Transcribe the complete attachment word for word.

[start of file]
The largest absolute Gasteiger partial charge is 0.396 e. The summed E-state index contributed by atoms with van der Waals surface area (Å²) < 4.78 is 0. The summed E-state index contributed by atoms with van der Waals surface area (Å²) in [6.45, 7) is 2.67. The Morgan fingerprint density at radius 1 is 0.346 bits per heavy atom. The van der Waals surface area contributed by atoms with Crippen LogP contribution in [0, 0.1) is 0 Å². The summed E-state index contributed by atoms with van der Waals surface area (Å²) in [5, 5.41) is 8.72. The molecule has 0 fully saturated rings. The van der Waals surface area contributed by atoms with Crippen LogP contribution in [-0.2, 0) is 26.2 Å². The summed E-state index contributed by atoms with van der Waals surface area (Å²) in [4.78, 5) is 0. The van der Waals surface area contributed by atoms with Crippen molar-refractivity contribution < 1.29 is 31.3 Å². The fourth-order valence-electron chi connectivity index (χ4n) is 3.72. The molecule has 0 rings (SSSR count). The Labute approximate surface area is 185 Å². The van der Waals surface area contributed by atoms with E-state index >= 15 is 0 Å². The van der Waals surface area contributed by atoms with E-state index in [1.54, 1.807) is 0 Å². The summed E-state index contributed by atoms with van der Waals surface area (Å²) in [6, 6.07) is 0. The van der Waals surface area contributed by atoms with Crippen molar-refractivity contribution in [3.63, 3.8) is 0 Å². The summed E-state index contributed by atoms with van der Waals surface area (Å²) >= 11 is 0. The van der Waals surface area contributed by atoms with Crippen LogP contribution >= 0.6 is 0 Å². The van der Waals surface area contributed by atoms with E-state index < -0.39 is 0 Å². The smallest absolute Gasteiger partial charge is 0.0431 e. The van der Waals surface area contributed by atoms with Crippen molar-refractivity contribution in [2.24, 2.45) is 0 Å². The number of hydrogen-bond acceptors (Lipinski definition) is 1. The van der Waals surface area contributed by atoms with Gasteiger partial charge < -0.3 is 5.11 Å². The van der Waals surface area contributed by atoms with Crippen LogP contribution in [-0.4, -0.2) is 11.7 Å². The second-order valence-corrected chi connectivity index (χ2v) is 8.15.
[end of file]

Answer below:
The largest absolute Gasteiger partial charge is 0.396 e. The summed E-state index contributed by atoms with van der Waals surface area (Å²) < 4.78 is 0. The summed E-state index contributed by atoms with van der Waals surface area (Å²) in [6.45, 7) is 2.67. The Morgan fingerprint density at radius 1 is 0.346 bits per heavy atom. The van der Waals surface area contributed by atoms with Crippen LogP contribution in [0, 0.1) is 0 Å². The summed E-state index contributed by atoms with van der Waals surface area (Å²) in [5, 5.41) is 8.72. The molecule has 0 fully saturated rings. The van der Waals surface area contributed by atoms with Crippen LogP contribution in [-0.2, 0) is 26.2 Å². The summed E-state index contributed by atoms with van der Waals surface area (Å²) in [4.78, 5) is 0. The van der Waals surface area contributed by atoms with Crippen molar-refractivity contribution < 1.29 is 31.3 Å². The fourth-order valence-electron chi connectivity index (χ4n) is 3.72. The molecule has 0 rings (SSSR count). The Labute approximate surface area is 185 Å². The van der Waals surface area contributed by atoms with E-state index >= 15 is 0 Å². The van der Waals surface area contributed by atoms with E-state index in [1.54, 1.807) is 0 Å². The summed E-state index contributed by atoms with van der Waals surface area (Å²) in [6, 6.07) is 0. The van der Waals surface area contributed by atoms with Crippen molar-refractivity contribution in [3.63, 3.8) is 0 Å². The summed E-state index contributed by atoms with van der Waals surface area (Å²) >= 11 is 0. The van der Waals surface area contributed by atoms with Crippen LogP contribution >= 0.6 is 0 Å². The van der Waals surface area contributed by atoms with E-state index < -0.39 is 0 Å². The smallest absolute Gasteiger partial charge is 0.0431 e. The van der Waals surface area contributed by atoms with Crippen molar-refractivity contribution in [2.24, 2.45) is 0 Å². The number of hydrogen-bond acceptors (Lipinski definition) is 1. The van der Waals surface area contributed by atoms with Gasteiger partial charge < -0.3 is 5.11 Å². The van der Waals surface area contributed by atoms with Crippen LogP contribution in [-0.4, -0.2) is 11.7 Å². The second-order valence-corrected chi connectivity index (χ2v) is 8.15.